MEXICO CITY (Reuters) - Mexico’s telecommunications regulator on Friday barred America Movil and Televisa from buying exclusive rights to broadcast the final stages of the World Cup soccer tournament and Olympics ceremonies at home as it seeks to curb the companies’ market dominance.
America Movil, controlled by tycoon Carlos Slim, has long dominated Mexico’s fixed-line and mobile markets, while Grupo Televisa is by far the country’s biggest broadcaster.
America Movil has already secured exclusive rights to broadcast the 2016 Olympic Games across Latin America with the exception of Brazil, while Televisa has the rights to broadcast two dozen soccer matches from the upcoming World Cup in Brazil, according to the website of its subsidiary Sky Mexico.
Earlier this year, the Federal Telecommunications Institute (IFT) declared both companies as dominant in their respective markets and imposed tougher regulations.
When asked whether the rules could apply retroactively to existing contracts, IFT Commissioner Maria Elena Estavillo said the regulator would look at each case separately.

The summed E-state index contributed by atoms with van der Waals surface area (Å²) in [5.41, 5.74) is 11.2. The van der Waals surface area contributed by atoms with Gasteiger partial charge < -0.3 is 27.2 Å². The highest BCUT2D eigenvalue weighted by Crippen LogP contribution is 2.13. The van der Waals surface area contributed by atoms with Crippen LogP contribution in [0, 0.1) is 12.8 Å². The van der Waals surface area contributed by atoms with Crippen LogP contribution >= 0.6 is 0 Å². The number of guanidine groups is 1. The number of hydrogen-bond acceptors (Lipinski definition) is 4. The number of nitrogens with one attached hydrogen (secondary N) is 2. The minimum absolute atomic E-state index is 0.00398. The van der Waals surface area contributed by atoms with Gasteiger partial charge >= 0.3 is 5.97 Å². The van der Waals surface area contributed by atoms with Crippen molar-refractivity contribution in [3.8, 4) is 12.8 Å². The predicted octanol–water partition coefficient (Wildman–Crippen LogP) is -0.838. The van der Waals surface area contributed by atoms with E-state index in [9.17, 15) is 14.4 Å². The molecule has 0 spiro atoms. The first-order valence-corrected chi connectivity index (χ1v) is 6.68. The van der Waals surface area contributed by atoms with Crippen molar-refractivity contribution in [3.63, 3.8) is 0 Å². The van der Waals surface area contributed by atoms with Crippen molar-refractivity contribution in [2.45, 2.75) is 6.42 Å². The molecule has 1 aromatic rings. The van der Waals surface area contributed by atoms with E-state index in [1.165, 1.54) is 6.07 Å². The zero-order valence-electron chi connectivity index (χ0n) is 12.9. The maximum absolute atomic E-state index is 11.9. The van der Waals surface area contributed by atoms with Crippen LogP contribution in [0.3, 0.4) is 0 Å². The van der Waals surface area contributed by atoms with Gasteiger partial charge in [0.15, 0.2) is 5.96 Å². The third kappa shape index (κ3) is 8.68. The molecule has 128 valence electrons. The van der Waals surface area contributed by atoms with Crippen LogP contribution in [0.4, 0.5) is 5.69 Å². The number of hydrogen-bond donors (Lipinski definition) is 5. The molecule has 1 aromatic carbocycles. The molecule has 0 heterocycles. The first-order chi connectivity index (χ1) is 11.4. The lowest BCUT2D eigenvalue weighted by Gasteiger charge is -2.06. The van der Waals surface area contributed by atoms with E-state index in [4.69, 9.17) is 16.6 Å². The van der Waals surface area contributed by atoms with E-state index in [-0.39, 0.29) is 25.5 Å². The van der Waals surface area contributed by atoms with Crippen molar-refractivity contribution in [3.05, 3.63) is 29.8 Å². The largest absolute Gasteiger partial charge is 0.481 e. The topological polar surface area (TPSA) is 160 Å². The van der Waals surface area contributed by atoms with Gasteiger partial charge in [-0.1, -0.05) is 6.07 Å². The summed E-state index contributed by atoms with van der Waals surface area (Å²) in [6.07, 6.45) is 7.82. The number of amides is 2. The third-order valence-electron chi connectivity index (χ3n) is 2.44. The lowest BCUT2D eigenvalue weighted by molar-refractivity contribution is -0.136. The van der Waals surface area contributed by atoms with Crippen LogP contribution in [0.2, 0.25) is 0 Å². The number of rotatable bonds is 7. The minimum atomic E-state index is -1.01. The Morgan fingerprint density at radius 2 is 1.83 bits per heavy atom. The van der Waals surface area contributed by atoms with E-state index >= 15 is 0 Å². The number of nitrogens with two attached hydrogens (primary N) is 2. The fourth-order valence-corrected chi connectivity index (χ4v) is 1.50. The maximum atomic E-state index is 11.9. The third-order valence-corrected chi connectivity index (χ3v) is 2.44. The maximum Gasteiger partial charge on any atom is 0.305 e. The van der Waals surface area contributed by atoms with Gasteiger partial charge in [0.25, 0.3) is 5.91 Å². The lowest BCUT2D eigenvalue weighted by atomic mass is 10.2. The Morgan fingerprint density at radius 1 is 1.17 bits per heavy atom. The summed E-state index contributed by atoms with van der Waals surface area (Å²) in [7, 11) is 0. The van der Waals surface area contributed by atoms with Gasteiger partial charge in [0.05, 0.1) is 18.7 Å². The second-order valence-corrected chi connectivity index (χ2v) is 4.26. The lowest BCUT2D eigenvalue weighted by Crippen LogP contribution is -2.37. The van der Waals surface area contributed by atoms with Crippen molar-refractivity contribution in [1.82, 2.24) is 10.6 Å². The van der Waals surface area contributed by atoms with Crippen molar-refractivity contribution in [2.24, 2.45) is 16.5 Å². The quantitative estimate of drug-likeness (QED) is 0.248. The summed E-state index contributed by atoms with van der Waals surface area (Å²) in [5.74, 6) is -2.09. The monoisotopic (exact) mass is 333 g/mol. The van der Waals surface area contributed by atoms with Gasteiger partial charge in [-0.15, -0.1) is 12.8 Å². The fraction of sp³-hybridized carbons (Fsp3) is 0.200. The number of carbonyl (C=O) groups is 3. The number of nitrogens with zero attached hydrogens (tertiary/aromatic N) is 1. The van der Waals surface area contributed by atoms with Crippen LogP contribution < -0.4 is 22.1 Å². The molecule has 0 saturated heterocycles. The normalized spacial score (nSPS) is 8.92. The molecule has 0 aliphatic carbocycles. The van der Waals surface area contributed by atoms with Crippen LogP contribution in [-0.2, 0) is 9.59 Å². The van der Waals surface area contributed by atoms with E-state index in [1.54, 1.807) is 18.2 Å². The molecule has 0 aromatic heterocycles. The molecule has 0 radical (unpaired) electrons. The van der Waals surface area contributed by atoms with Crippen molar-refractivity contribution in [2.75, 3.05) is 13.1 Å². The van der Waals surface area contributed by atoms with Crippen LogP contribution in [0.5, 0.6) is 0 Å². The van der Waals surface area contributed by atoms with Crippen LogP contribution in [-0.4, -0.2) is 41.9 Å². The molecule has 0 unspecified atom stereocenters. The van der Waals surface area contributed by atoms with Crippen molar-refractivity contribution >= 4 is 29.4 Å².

“Dominant companies have to present the IFT with the contracts that they have already signed for this content within 10 business days and we will study the exact situation of each one,” Estavillo said via email.
The regulator also barred dominant companies from exclusive broadcast rights of the national soccer team’s matches and the key final games of the Mexican soccer league’s top division.
The new rules form part of push to boost competition in the telecoms and broadcast markets amid a wider government overhaul of the economy. But detailed legislation that will underpin the telecoms regulation, is pending final approval in Congress.
Reporting by Christine Murray; Editing by Simon Gardner and G Crosse